This power that Webster had upon the young was 
doubtless one reason why, when he was teaching in 
Fryeburg, he was chosen to deliver the Fourth of July 
oration. Through the Rev. H. Bernard Carpenter, 
who lived in Fryeburg some two years ere becoming 
the pastor of the Hollis Street Church in Boston, we can 
see this youth of twenty as he stood in the little town 
meeting house that memorable Independence Day of 
1802. 

'Twas Magna Charta's morning in July 

When, in that temple reared of old to truth, 

He rose in the bronze bloom of blood-bright youth 

To speak what he re-spoke when death was nigh. 

Strongly he stood, Olympian-framed, with front 

Like some carved crag where sleeps the lightning's brunt ; 

Black, thunderous brows, and thunderous, deep-toned speech, 

Like Pericles, of whom the people said 

That when he spoke it thundered ; round him spread 

The calm of summer nights, when the stars teach 

In music overhead. 

The whole audience must have been aroused even at 
the close of the first paragraph : " Illustrious spectacle ! 
Six millions of people this day surround their altars and 
unite in an address to Heaven for the preservation of 
their rights. Every rank and every age imbibe the 
general spirit. From the lisping inhabitant of the 
cradle to the aged warrior whose gray hairs are fast 
sinking in the western horizon of life, every voice is 
this day tuned to the accents of liberty ! Washington ! 
My country! " etc. (see Appendix, i). In it he dwelt 
upon the Constitution and the necessity of being true to 



54 2>aniel Webster 

it; indeed, it was but the forerunner of the thought 
expressed some fifty years later when acknowledging a 
substantial gift from American citizens in appreciation 
of his public service, he wrote: "Yes, gentlemen, the 
Constitution and the Union ! I place them together. 
If they stand, they must stand together. If they fall, 
they must fall together. They are the images which 
present to every American his surest reliance and his 
brightest hopes." This thought must have been upper- 
most in his oration, since a pupil who heard it (Thomas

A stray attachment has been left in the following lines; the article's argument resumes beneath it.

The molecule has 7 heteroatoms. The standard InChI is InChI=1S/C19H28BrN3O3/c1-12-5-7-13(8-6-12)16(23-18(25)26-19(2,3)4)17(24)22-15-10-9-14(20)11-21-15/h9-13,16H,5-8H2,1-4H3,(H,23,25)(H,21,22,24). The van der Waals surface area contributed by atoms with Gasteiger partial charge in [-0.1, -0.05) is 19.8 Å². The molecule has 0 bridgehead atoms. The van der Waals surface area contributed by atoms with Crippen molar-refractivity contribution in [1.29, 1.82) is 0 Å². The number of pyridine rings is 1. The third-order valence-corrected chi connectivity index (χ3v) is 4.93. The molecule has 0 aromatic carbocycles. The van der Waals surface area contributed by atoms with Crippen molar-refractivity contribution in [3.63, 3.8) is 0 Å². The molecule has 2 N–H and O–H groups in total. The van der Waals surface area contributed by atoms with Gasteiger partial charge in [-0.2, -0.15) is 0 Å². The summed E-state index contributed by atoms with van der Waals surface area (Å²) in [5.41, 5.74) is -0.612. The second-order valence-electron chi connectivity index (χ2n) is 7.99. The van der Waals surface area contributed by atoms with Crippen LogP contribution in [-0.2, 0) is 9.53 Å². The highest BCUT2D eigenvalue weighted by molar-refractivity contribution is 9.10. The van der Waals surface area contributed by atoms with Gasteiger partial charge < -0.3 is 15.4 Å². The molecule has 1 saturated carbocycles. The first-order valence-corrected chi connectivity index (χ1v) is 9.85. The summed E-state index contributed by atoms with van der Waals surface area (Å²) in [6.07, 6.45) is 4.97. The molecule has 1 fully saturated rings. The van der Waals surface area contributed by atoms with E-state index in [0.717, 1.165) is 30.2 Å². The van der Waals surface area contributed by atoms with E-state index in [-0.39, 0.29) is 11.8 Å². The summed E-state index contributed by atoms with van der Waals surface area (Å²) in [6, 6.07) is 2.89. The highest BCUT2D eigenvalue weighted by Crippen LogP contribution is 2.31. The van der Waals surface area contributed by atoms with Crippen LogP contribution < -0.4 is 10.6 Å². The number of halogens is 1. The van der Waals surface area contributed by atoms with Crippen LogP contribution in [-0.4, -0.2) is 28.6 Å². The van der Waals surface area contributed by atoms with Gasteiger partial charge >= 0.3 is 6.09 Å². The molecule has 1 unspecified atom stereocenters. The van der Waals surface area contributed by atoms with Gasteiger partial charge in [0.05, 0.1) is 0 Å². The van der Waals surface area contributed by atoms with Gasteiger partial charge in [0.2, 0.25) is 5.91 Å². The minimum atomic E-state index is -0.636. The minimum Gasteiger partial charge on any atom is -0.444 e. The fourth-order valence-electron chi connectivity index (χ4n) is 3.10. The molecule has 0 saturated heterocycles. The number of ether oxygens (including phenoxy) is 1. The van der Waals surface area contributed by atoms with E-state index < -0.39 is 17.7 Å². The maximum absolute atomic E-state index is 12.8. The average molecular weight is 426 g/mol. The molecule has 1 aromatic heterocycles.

P. Hill) said, years afterward, that the only sentence 
which had not escaped his memory related to the Con- 
stitution. It is a noteworthy fact that the last speech 
the great statesman made in the Senate (July 17, 1S50) 
closed with the same peroration as this youthful venture. 
But this was not his first experience; for two years 
before, when a junior in college, he had delivered a 
Fourth of July oration before the college faculty and 
citizens of Hanover, at the unanimous request of the 
citizens, which has been published these later years. 

After having slept in oblivion for some eighty years, 
the original manuscript of the Fryeburg oration was 
found, with others of Webster's private papers, in an 
old junk shop in Boston. It came into the hands of 
Mr. A. F. Lewis, of Fryeburg, who now owns it as a 
valued possession. In the Preface to his publication of 
it, in a pamphlet called The Illustrated Fryebtirg 
Webster Memorial, it is said that one enthusiastic 
farmer who heard the oration ventured the bold remark 
that Daniel might some day even attain the lofty position 



as a Schoolmaster 55 

of governor of New Hampshire. Mr. Lewis himself, 
after saying that it seemed almost incredible that such a 
production could have emanated from a young man of 
only twenty years, declares that for " beauty of style, 
profound thought, logical reasoning and statesmanlike 
wisdom, the early history of the world's greatest masters 
may be challenged to produce anything which will bear 
comparison with this Fryeburg effort." Dr. Samuel 
Osgood recalled it as having "great merit, " and being 
" a finished production." 

Upon the discovery of the long-lost, clearly written 
manuscript, Whittier, who, as an occasional visitor to 
Fryeburg, loved the pretty town, wrote Mr. Lewis : " I 
am heartily glad at the discovery of the oration of the 
great orator and statesman. It is a very pleasant thing 
for your beautiful village, which cherishes the memory 
of its illustrious resident and teacher as one of its most 
valuable treasures." 

When the time of Webster's engagement as principal